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Summary: Final sermon in a 3 part series on John 15.

Life in the World

Life in the Vine Series, III

John 15:18-27


Have you ever felt like you have been hostile territory?

Let me show you what I mean: Put on LSU jersey and put up LSU banner.

Yeah…that is the reaction I expected.

I just turned 38, and about half of those 38 years have been spent in hostile territory for an LSU fan.

I went to college in MS during some of the lowest years in LSU football history, the 90’s when my Tigers lost to power house teams like Southern Miss, Houston and Alabama-Birmingham.

Needless to say, I took a lot of grief.

From there I moved to Louisville, KY…during some lean years for LSU basketball, and a rebuilding time for football.

Needless to say, the Big Blue KY faithful would let me know when the Wildcats beat LSU, and would always remind me of the biggest comeback in KY history taking place against LSU in Baton Rouge in 1995.

Yeah…good times.

And then there is the last 2 ½ years that we have spent with you all…a blessing to us, until sports comes up.

In spite of winning a National Championship, I’m still constantly reminded of the last 2 LSU-AR games.

In fact on the Friday after Thanksgiving the last 2 years I have simply turned off my phone because I can only handle so many scoring updates.

But that is what it is like when you stand your ground in hostile territory…and I think is a picture of what it should be like for born again believers who are living and actively involved in the world.

And that is where our series takes us this morning, life in the world.

Let’s read about it in John 15:18-28 this morning

Read passage and pray.


We’ve been talking about the vineyard the last couple of weeks, using Jesus’ teaching and illustration in John 15 as a reference.

His teaching begins by showing us that we should be incorporated into the vine, rooted into Christ in a relationship that comes by grace through faith alone.

To be attached is to be alive and to be separated is to be dead.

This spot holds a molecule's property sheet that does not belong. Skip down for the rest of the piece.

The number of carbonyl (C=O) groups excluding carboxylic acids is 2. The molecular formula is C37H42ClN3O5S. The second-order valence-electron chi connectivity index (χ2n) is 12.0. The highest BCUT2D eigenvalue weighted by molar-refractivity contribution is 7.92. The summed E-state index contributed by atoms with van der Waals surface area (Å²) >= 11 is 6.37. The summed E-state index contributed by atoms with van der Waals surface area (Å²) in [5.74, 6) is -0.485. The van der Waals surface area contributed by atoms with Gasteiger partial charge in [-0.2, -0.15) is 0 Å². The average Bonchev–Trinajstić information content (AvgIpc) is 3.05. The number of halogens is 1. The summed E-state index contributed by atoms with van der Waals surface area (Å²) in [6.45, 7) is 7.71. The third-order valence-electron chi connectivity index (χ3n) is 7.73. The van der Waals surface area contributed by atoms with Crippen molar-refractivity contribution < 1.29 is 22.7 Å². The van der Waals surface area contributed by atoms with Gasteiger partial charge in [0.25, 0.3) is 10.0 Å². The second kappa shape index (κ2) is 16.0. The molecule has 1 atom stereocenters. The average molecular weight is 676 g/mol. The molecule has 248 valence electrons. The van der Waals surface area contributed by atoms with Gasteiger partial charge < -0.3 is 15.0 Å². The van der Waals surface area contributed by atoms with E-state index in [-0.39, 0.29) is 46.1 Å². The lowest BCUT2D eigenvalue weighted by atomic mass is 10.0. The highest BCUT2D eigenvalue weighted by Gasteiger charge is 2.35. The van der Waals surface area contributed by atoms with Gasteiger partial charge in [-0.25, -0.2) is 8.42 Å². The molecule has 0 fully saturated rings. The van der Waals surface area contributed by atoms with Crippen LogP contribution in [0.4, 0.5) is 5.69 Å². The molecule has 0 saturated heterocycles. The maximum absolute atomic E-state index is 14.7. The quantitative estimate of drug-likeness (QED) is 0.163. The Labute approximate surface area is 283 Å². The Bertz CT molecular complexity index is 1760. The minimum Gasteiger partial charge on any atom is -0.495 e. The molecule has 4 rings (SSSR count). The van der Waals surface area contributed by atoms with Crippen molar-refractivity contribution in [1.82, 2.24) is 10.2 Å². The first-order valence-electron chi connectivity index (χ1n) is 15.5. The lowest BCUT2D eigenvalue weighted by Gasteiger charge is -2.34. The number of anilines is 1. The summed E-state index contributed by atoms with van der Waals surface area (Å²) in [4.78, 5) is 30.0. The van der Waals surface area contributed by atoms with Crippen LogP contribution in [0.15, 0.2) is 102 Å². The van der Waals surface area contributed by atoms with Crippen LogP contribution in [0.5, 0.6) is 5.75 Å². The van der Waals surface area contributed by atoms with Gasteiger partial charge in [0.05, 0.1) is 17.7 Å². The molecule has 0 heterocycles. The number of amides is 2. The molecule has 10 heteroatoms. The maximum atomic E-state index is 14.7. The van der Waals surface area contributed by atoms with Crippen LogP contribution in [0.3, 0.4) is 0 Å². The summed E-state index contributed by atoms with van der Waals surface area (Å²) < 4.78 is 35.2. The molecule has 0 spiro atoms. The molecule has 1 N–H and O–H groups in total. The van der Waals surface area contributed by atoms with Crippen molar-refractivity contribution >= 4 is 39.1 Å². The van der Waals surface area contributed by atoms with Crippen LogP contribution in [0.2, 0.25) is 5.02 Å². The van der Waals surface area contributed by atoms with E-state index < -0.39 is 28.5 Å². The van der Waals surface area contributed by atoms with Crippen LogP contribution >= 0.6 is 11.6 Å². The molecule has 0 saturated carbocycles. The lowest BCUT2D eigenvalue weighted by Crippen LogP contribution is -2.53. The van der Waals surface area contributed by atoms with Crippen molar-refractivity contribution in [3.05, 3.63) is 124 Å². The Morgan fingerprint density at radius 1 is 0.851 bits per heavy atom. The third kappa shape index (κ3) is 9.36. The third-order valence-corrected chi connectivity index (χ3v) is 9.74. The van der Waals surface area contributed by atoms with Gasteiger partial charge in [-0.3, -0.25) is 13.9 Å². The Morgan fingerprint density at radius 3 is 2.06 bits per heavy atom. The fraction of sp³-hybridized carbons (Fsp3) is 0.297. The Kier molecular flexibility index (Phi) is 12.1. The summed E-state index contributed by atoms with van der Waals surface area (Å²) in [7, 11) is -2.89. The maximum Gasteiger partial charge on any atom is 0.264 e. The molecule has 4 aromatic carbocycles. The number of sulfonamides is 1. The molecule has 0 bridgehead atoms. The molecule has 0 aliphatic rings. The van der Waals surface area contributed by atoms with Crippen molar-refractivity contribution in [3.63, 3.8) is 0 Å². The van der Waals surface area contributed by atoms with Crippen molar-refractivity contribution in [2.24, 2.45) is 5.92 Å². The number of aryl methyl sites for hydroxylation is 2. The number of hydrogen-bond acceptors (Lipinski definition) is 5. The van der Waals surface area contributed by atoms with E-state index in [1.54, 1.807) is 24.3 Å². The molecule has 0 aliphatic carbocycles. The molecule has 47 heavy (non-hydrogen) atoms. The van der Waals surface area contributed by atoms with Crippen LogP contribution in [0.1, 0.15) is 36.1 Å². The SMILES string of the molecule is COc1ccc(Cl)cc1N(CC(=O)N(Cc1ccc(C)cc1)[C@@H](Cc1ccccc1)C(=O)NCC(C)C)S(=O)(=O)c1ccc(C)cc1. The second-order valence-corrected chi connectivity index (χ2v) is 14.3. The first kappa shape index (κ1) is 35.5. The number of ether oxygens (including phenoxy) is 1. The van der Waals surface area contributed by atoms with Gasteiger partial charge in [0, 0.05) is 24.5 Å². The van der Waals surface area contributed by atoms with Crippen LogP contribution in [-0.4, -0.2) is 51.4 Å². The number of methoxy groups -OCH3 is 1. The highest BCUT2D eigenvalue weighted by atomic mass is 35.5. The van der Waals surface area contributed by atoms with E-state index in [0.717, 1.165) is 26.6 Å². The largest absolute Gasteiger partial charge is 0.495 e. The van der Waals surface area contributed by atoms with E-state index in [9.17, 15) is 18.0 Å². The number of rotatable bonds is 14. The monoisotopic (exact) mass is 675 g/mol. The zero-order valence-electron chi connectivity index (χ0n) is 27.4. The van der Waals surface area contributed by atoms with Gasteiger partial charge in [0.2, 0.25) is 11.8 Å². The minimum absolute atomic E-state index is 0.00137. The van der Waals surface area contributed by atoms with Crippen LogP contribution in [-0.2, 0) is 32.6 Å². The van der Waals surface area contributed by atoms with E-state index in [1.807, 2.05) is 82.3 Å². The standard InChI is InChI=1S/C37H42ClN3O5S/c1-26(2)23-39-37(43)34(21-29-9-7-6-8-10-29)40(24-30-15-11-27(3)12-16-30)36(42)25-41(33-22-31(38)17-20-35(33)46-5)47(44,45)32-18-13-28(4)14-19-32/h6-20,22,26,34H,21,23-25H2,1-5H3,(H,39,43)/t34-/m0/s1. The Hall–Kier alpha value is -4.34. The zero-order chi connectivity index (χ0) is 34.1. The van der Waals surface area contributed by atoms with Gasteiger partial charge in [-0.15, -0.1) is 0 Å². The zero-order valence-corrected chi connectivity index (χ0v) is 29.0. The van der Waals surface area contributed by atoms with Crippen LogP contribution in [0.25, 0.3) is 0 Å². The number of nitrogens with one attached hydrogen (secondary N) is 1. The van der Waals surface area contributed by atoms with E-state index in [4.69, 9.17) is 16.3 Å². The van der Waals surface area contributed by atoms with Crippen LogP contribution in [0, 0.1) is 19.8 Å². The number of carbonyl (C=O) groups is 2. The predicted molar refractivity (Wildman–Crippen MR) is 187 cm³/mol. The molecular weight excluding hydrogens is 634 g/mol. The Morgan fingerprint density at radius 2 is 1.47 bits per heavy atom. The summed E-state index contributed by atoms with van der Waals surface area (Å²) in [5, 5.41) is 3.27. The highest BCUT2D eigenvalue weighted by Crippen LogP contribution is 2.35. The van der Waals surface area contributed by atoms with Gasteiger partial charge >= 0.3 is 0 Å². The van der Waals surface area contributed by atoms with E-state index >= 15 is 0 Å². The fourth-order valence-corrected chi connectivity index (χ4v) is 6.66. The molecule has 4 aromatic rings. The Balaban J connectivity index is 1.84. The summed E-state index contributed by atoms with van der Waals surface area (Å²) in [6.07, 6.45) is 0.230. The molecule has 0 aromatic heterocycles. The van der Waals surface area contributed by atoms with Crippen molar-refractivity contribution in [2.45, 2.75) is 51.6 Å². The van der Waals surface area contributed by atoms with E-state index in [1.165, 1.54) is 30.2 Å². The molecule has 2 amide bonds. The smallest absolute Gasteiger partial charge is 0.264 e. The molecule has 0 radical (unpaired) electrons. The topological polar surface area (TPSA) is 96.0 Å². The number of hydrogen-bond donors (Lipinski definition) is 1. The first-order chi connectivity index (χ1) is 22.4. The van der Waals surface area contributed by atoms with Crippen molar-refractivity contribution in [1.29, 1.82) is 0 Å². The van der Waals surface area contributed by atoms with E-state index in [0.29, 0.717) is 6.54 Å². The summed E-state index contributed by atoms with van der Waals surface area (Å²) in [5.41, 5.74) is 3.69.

Last week we discussed being united with other born again believers on the vine…each of us different, but having the one common faith and Savior.

It is our love for each other that tells the world that we belong to Christ…people will know that we are His disciples by our relationship with each other that comes through him.

And this morning we are looking at the last aspect of this passage, our life in the world.

Vineyards are their own little ecosystem, requiring a certain climate to thrive and survive.

Let’s consider the Napa Valley as an example. (show slide of vineyard)

How is that for a view?

Let’s consider it’s location in the state of CA. (show slide of CA map)

Slightly north of San Francisco, and just east of the coast…it is a location that allows the grape vineyards to flourish.

But think about this…it is in a specific ecosystem surrounded by other ecosystems in the state.

Just to the East are mountain ranges, and to head due south you will find the beaches of Los Angeles and eventually San Diego coastline.

We go out a little more in the region and what we find is even more dramatic (show western US slide)

North of Napa is the Pacific Northwest where a friend of mine told me that you can tell people are living Godly lives in Portland when it doesn’t rain…for the record you can expect 8 months of rain each year there.

Go west of Napa and obviously you are in the Pacific Ocean…possibly one of the most beautiful coastlines in the country.

Southeast of Napa you move into the desert and valley regions of Nevada and the American Southwest.

And once again, due south takes you into Mexico…a world of difference from Napa.

My point is this; Napa exists in the middle of a region that is way different from what it is.

Go in any direction and you see something different.

And Napa stands out amongst it all.

Is that not what we should be like as born again Christians…standing out in a world that surrounds us and seems so different in so many different ways?

That is what I believe the premise of our passage is this morning as we consider our relationship to the world.

We’ll have 2 major points that you will find in your outlines and we will break down.

First of all…

1. What we should expect from the world.

A. Hatred, vs. 18

This is more than basic antagonism…way more.

The Greek word for “hate” here is “miseo”, which is a verb that can be translated as, “to hate, pursue with hatred, detest, to be hated, detested”

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